Bangladesh blogger hacked death
Picture taken on February 27 shows the dead body of Avijit Roy, a US blogger of Bangladeshi origin who was hacked to death, at Dhaka Medical Collage hospital morgue in Dhaka Getty Images

As the world reacted to the news that another secular blogger in Bangladesh had been killed in a machete attack in the north-eastern city of Sylhet, Al-Qaeda in the Indian Subcontinent (AQIS) claimed the attack on social media.

Using accounts @AnsarBn_8 and @Ansar_BD, AQIS took responsibility for the brutal machete attack on Ananta Bijoy Das on Tuesday, which came just a few months after his former colleague on the Bangladeshi blog Mukto-Mona, Avijit Roy, was also murdered in the street in a machete attack in Dhaka.

The group bragged about both deaths, as well as another killing in March of a 27-year-old blogger Washiqur Rahman in Dhaka. It published pictures of the men as well as a statement claiming that other secular bloggers would be targeted.

There is no way of independently verifying the claims of the Ansar Twitter accounts or their official links with AQIS, which was launched in 2014 by Al-Qaeda leader Ayman al-Zawahiri in a 55-minute online video and has carried out brutal attacks in Pakistan.

In the past, attacks on bloggers in Bangladesh have tended to be carried out radical students linked to either Jamaat-e-Islami or Hefazat-e-Islam, the two man Islamist parties in Bangladesh, rather than an international group such as Al-Qaeda.

Terrorism has become more laissez faire
- Sajjan M. Gohel, Asia Pacific Foundation

The suspected killer of Avijit Roy, Farabi Shafiur Rahman, was linked to a local Bangladeshi group that called itself Ansar Bangla 7 on Twitter, clearly a precursor to the Ansar Bangla 8 profile that has mooted the AQIS link on 12 May.

But even if the killer of Das is only using the AQIS moniker in order to gain more notoriety or credibility for the attacks, the group will likely welcome it. Like Islamic State, AQIS has shifted from an organised structure to a more decentralised one, with lone individuals or groups carrying out attacks in its name.

"After 9/11 everything was top down, controlled and authorised by leadership whereas now it [...] is decentralised. Terrorism has become more laissez faire," said Sajjan M. Gohel, international security director at the Asia Pacific Foundation in London.

"[AQIS] will not have a problem with being associated with individuals carrying out these acts even if it is not sophisticated or elaborate [...]. It is attracting attention and gives them the oxygen of publicity. That is now the strategy of terrorism."

Bangladesh police
Bangladesh police line the streets of Dhaka Getty Images

At a grassroots level, the world's largest Muslim democracy has a growing problem with radical Islam. Bangladesh may officially be a secular country but more than 90% of its population are Muslim and the extreme edge of this community is increasingly being stoked by clerics such as Hefazat-e-Islam's leader Shah Ahmad Shafi.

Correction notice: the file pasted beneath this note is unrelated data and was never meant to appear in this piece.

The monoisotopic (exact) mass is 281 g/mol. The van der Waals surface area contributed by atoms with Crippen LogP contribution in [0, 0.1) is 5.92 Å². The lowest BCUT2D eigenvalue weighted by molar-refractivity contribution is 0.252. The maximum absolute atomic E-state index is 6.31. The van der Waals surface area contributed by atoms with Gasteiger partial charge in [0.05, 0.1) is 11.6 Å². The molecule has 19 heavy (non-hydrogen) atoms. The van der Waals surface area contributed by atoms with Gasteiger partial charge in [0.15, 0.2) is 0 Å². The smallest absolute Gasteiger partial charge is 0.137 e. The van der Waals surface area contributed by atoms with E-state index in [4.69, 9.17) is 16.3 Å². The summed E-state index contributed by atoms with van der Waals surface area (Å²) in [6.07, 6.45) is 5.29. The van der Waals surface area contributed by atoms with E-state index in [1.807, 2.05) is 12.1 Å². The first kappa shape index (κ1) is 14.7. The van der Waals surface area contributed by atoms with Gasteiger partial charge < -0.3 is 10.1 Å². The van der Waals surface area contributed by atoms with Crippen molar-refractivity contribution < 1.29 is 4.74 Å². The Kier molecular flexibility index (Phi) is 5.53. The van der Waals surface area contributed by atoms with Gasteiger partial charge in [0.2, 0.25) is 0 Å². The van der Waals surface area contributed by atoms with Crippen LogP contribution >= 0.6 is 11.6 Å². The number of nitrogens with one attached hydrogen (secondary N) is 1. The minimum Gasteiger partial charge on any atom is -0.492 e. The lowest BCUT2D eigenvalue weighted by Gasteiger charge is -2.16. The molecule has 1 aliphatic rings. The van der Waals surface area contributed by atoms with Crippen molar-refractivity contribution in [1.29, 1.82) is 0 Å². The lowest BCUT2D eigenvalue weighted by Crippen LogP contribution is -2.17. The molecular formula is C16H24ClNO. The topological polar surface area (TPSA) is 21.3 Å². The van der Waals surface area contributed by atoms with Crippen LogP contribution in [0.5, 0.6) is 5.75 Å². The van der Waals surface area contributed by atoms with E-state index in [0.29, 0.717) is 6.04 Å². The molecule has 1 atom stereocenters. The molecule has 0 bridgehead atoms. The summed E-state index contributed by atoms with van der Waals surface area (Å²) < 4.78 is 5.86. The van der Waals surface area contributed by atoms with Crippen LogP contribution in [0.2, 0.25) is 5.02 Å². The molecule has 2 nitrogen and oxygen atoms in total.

I am not as reckless as I used to be
- Probir Bihdan, Dhaka-based blogger

Hefazat-e-Islam mobilized 500,000 supporters in Dhaka in 2013 in a protest that left seven people dead and hundreds of shops burned. The group demanded the punishment of bloggers that "insult Islam" and campaigned against education for women.

But while the fanatics have taken to social media to brag about the murders, the response from bloggers has been both defiance and anger that the government is not doing enough to combat extremism and protect writers such as Roy, Das and others.

One blogger and journalist who writes regularly on human rights issues, Probir Bidhan, told IBTimes UK over the phone from Dhaka that three of the bloggers killed in recent months were on a list of targets published by an Islamist group and yet received no protection from the state.

Bidhan said a number of bloggers and acvitists had removed personal information from their websites to prevent themselves from becoming targets.

"I cannot stop blogging but recently I have removed information about my personal life, my email and my phone number. I used to be open but I got married last year and I have a baby. I am not as reckless as I used to be," he said.

Who is next? Tomorrow maybe you. Or maybe me
- Taslima Nasreen, writer and activist

Bangladeshi writer and feminist Taslima Nasreen, who was herself chased out the country by fanatics in the 1990s and has been in exile ever since, accused the government of doing little to track down the killers in Bangladesh.

"Rajib Haider, A.K.M Shafiur Rahman, Avijit Roy, Washikur Rahman Babu, Ananta Bijoy Das," she wrote on her blog, naming the writers that have been murdered in recent years by extremists, "Who is next? Tomorrow maybe you. Or maybe me."

Gohel agreed the government of Bangladesh needed to be doing more to protect bloggers, especially given Das was murdered in almost exact circumstances as his former boss, Roy, just a few months earlier.

He said: "The government has to be seen to be doing more to [...] protect journalists and citizen bloggers who have faced death threats – [...] [because] the way they are being killed is now becoming a pattern."